Small Business Majority submitted a comment today on the State Small Business Credit Initiative (SSBCI) ahead of a House Committee on Financial Services subcommittee hearing about the program. SSBCI was a critical resource to strengthen state programs that support financing for small businesses across the country.
Access to capital
Nearly a year into the COVID-19
When Dr. Shelley Cooper launched her telehealth consulting business Diversity Telehealth LLC in Kansas City, Mo. in 2015, she knew she’d face an uphill battle due to the nature of her work. “‘What is telehealth, and how does it work?’—Those are the questions I get all the time,” says Dr. Cooper. “But I’m here to tell you about the lifesaving benefits it can provide, and why you should care about it.”
After working for several companies in the public and private sector, David Mercer Louie realized that he would always have little to no control over his own paycheck. “Even if I gave over 100% of my time and effort to these companies, I’d never earn as much as I could if I worked for myself,” says David. In his case, the alternative was more than obvious: Join the family business at the Harry Louie Laundry and Dry Cleaners in Dover, Del.
Veteran entrepreneur Roxanne Huggins has owned the Comstock Premier Lodge in Sargent, Nebraska since 2009. Working with her husband Mitch and one other employee, they have managed to expand their business from a large farm to a year-round bed & breakfast hunting lodge and ranch.
Today, Small Business Majority submitted a letter regarding the Consumer Financial Protection Bureau's proposals under consideration for the implementation of Dodd Frank Section 1071. Successful implementation of Section 2071 would ameliorate the systemic barriers that women business owners and entrepreneurs of color face when attempting to access capital to start, grow and sustain their enterprises.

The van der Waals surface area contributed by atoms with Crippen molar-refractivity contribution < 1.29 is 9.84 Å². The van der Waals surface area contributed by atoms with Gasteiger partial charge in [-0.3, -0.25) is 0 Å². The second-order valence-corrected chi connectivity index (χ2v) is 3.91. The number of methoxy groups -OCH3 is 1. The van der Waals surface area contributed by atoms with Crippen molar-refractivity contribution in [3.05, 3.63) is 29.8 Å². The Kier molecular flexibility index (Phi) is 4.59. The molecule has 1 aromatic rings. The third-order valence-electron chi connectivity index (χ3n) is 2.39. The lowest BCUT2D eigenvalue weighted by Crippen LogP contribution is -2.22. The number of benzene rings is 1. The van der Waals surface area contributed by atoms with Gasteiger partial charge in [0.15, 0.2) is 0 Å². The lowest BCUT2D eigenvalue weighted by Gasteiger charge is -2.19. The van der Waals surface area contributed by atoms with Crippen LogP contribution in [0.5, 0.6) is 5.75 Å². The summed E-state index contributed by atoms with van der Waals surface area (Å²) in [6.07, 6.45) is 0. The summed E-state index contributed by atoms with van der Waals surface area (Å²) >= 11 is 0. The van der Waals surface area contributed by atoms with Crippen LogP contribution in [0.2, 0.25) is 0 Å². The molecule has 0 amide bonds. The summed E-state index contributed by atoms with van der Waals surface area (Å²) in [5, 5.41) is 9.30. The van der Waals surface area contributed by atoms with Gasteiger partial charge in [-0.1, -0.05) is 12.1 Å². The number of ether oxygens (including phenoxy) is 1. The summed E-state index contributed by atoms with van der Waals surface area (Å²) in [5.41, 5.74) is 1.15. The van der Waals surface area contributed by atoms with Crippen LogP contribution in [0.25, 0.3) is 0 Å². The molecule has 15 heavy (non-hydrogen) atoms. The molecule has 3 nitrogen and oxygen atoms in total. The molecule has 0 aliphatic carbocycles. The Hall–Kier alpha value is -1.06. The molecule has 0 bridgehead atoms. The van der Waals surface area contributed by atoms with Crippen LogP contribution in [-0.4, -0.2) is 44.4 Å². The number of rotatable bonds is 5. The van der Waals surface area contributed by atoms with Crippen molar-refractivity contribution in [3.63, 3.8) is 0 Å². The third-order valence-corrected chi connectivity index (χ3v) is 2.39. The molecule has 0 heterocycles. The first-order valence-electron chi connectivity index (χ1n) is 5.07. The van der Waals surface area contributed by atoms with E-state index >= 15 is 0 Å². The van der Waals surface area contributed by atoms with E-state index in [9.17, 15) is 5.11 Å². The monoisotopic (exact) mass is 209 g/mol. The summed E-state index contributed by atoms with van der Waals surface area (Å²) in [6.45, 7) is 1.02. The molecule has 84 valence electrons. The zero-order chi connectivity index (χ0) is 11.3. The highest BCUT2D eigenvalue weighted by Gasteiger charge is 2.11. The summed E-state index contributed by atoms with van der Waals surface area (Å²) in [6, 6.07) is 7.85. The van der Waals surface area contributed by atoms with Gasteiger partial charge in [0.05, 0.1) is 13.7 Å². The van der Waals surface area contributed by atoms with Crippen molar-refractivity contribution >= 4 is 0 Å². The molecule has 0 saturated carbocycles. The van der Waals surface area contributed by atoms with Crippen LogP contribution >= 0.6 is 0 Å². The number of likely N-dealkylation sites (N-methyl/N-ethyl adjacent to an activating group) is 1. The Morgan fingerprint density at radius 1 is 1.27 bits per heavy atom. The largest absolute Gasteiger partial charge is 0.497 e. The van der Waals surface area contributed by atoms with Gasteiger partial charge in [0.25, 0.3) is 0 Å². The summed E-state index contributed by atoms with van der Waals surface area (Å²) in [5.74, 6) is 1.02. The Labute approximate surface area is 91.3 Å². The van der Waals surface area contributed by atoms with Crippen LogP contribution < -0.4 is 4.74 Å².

As the COVID-19 pandemic has raged across the country and resurges in California, small business owners continue grappling with the effects of state and local public health orders and a loss in consumer demand. Nine months into this crisis, California’s small business owners say their businesses have been diminished, leaving them with reduced revenue and operating capacity. They’re making difficult decisions that are impacting the workforce through reduced wages, working hours and employee benefits.
In the nine months following the initial coronavirus outbreak, small business owners across the United States continue to struggle to keep up with the changing demands of the global health crisis. From adapting business plans to launching new business ideas, entrepreneurs have been forced to be quick on their feet—or perish.
Small Business Majority has released its comprehensive state policy agenda to ensure entrepreneurship is at the center of a thriving and inclusive economy in Virginia during and after the COVID-19 pandemic. It’s critical that state lawmakers enact both short- and long-term policies to support and empower these entrepreneurs by guaranteeing that they have access to capital to maintain and pivot their business, affordable and quality healthcare and the tools and benefits they need to sustain themselves now and in the future.
As the owner of a catering company, Nicole Jordan has seen an extreme decline in contracts and income since the start of the COVID-19 pandemic. Fortunately for this Illinois-based small business owner, as a former banker she is well connected to the financial resources in her community.